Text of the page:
5. 5. So how about a favorable regulatory framework? I must admit that I am far from an expert on the state of affairs in Cyprus – However, I do know that one of the critical legislations enacted in the US in 1980 that accelerated the commercialization of technologies out of universities and other federally funded research organization was the Bayh-Dole act. This legislation not only has led to the creation of tens of thousands of startups, it has also been beneficial financially to the academic and research institutions that sourced the innovation. A patent to a chemical licensed to Eli Lilly that became a block buster cancer drug treating thousands of people yearly with lung cancer, has accrued over half a billion dollars to Princeton university, money poured back into university research. Stanford University has received to date over $300mm for the algorithm that led to the creation of Google, again funds that have been poured back into research. Such legislation, if not in place, should be considered in Cyprus – its really a win-win situation for the entrepreneurs, the university and the country overall. Other policy aspects that can spur innovation such as tax incentives should be considered as well. Access to capital is probably the most challenging aspect – the current effort with the support of the Hellenic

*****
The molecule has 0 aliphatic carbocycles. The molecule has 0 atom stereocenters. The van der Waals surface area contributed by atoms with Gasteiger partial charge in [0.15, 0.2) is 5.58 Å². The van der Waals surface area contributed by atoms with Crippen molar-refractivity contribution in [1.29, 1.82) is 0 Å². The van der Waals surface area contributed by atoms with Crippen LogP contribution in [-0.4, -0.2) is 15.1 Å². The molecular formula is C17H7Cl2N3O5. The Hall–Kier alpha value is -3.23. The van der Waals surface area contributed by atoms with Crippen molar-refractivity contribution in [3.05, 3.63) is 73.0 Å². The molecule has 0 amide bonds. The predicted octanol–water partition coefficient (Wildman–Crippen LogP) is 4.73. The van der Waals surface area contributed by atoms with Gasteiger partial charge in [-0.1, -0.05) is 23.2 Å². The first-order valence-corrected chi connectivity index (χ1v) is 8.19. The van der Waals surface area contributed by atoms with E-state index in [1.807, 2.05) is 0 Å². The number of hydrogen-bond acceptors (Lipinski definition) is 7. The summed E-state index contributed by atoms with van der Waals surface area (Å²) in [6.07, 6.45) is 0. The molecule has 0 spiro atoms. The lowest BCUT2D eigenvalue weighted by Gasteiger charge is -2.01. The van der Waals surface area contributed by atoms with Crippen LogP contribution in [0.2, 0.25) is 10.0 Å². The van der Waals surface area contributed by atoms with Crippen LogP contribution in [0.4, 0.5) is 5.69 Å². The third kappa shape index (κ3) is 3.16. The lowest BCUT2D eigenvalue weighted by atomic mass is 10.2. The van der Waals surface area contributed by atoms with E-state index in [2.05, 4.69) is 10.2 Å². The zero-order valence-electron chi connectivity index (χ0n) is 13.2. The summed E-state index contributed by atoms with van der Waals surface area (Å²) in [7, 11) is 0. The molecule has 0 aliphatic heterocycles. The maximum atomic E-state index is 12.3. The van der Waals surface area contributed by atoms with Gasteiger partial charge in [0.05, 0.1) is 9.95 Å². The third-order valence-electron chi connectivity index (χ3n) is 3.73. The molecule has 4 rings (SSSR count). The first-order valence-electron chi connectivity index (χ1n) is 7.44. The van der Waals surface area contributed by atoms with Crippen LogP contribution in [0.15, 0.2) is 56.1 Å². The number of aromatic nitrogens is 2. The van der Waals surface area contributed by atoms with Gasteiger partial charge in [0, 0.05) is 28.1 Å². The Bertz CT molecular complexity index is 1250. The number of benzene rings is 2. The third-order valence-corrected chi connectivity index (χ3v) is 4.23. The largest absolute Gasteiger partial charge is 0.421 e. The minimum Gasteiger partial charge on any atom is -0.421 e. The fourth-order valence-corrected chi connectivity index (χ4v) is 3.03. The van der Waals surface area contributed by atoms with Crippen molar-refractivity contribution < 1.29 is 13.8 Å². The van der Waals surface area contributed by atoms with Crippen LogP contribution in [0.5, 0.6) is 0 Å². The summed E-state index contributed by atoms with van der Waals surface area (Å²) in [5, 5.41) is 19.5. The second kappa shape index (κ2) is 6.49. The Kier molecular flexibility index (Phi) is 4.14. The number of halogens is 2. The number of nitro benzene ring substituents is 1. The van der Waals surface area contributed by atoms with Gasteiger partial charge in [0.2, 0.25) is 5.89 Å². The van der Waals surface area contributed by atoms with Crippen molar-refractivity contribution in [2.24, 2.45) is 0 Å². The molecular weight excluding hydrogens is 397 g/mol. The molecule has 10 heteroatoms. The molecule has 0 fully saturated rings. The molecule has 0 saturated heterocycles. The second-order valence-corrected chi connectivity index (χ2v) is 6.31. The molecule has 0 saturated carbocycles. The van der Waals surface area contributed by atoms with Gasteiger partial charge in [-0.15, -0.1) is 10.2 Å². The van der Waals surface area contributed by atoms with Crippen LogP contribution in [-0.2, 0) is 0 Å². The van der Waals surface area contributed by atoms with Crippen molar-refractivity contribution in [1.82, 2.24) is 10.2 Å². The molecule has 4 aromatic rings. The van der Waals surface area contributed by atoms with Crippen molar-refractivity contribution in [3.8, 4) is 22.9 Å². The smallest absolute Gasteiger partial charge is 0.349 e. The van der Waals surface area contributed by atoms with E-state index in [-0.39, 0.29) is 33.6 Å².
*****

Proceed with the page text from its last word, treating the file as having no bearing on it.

6. 6. Initiative is a great starting point but as these early companies succeed, these efforts will require capital, often an order of magnitude more capital could be needed in the later stages of commercialization. it will take time to establish a track record of entrepreneurship in Cyprus so that it would attract foreign venture capital –the question is how do we bridge that gap – and I want to share with you two specific stories that highlight what can be done: • when I was at Takeda, I was approached by the CSO of Israel. He had a concerted effort to bring capital to Israel to invest in life sciences. Over a period of six months, we dialogued with his office on what could be done and how Takeda would benefit. He was determined to make something happen – in the end, he helped broker a deal between Takeda, Orbimed – one of the largest global healthcare VC funds – and Johnson and Johnson – the three of us made a funding commitment to a ten year in Israel. We would never have made that investment without the proactive and determined outreach of the Israeli govern